Try showing up to the train station just one minute too late in some circumstances, and you may actually experience true regret. You are dependent on so much while traveling that being late can really, really ruin a day (or more). Of course, if you are in the Philippines, you may have more of a cushion (we'll discuss "Filipino time" another day), but in other places time is not so forgiving; tardiness can cost you a lot of money or some great opportunities.

More than the ability to change plans on the fly, being the foreigner requires the mental fortitude to accept different ways of approaching life. Immersing yourself in a culture, you will open your mind to realization that people have different traditions, expectations, values, and histories. The distinction between right and wrong or what is appropriate may have shifted, and you will have to adjust. In the end you don't have to betray your conscience, but rather gain an understanding and appreciation for disparate points of view.
One question I get asked a lot is, "where are you traveling next?" To the questioner, you may just be checking off boxes on your bucket list, but a true world traveler comes to realize that each new discovery brings answers, yet further questions emerge. Even revisiting the same destination can continue to be revealing if you have the curiosity to seek new truths. A journey with a curious mind is an exploration.
There's a lot of waiting in travel, even from day one getting through the airport. You will be tested. If assertiveness gets you what you want, patience is the virtue that allows you to measure the value of what you want. There are only so many Instagrammable moments in travel; the rest is what is required to get you the opportunities.

My earliest international travel was to Mexico, and one of my first lessons seeing poverty for the first time was that not everybody has what I have. Driving through the city in India, I saw families sleeping on the center divider between traffic. In Manila, I have seen children picking through garbage for rotting foods. Unfortunately, this planet has millions of people who do not even have basic needs met. Many face loss and deprivation that is impossible to fathom. Seeing this as a traveler makes you appreciate what you have. Realizing there may be nothing you can do to change it makes you appreciate that life does have the capacity to endure. On the other hand, discovering you can actually act and participate in good in the world lets you truly appreciate the concept of hope.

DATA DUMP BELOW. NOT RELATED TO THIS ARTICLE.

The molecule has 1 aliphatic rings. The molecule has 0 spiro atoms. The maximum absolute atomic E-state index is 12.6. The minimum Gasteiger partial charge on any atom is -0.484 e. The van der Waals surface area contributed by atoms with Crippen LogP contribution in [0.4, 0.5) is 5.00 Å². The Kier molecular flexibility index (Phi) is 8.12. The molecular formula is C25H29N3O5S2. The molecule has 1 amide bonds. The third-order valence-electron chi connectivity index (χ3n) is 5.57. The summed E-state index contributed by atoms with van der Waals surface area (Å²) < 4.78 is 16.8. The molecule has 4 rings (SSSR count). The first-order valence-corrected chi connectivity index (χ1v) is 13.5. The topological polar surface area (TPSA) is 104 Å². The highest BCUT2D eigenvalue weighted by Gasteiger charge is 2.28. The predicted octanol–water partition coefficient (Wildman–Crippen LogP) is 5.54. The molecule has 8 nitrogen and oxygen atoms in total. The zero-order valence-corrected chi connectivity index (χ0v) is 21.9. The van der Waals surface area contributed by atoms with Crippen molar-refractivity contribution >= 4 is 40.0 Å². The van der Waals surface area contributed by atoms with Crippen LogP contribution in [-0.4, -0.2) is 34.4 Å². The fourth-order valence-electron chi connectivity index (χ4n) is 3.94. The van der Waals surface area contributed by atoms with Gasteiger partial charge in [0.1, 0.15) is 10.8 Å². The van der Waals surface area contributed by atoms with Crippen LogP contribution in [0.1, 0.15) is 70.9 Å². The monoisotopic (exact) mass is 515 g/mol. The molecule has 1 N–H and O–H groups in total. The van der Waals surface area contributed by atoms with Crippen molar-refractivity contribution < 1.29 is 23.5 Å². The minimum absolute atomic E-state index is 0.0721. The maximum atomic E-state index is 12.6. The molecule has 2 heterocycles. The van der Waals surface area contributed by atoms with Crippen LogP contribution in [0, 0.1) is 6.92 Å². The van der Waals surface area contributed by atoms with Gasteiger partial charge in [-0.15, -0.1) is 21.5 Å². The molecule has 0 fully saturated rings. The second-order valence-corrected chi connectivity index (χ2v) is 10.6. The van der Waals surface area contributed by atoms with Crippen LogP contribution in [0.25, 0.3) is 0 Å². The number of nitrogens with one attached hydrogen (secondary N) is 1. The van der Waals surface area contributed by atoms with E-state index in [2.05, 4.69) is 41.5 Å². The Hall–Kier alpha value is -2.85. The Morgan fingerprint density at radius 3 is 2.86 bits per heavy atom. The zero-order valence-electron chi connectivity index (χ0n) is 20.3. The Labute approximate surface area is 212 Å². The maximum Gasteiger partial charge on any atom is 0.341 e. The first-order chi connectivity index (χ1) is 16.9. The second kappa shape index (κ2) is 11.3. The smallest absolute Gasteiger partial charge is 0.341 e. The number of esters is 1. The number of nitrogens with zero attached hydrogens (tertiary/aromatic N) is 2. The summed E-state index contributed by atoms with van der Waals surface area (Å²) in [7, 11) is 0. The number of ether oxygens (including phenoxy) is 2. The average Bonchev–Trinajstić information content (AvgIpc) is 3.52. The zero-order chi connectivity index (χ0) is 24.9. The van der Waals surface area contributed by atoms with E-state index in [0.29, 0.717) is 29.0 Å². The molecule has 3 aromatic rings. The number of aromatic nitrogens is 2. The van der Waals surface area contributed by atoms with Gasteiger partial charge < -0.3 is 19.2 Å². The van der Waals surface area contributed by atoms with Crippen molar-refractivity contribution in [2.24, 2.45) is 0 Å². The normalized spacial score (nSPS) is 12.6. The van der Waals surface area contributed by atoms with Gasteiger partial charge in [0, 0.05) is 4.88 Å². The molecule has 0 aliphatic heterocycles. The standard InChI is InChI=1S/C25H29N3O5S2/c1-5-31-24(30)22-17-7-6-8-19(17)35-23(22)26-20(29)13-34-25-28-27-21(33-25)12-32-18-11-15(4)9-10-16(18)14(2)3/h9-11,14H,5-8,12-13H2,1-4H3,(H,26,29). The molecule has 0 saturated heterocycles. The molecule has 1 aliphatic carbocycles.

People find purpose in other people and some greater good. Certainly you can do that in your own neighborhood, and you don't need to commit to a year living out of your backpack to find it. However, in this seemingly ever-increasingly self-centered world, it is often difficult to hear your true calling amidst a routine that tends to take a life of its own. On my first international disaster response in Peru with what is now All Hands and Hearts - Smart Response, I used my last day to document the real devastation of the horrible earthquake that brought us there, and then I cooked an Italian dinner for my fellow volunteers back at base - about seventy very hungry young workers. I have fed people professionally since 1993, but this moment was an opening to the possibilities of feeding people as a means to recovery or development aid. Two years later, I urged my own chef Jose Andres to go feed people in Haiti after their earthquake, and he went on to found World Central Kitchen, that does primarily what I had imagined. I later volunteered with them briefly in Puerto Rico and Indonesia, but have turned my focus to reaching out in other ways, mainly in the Philippines. World travel helps bring the "how" to your "why."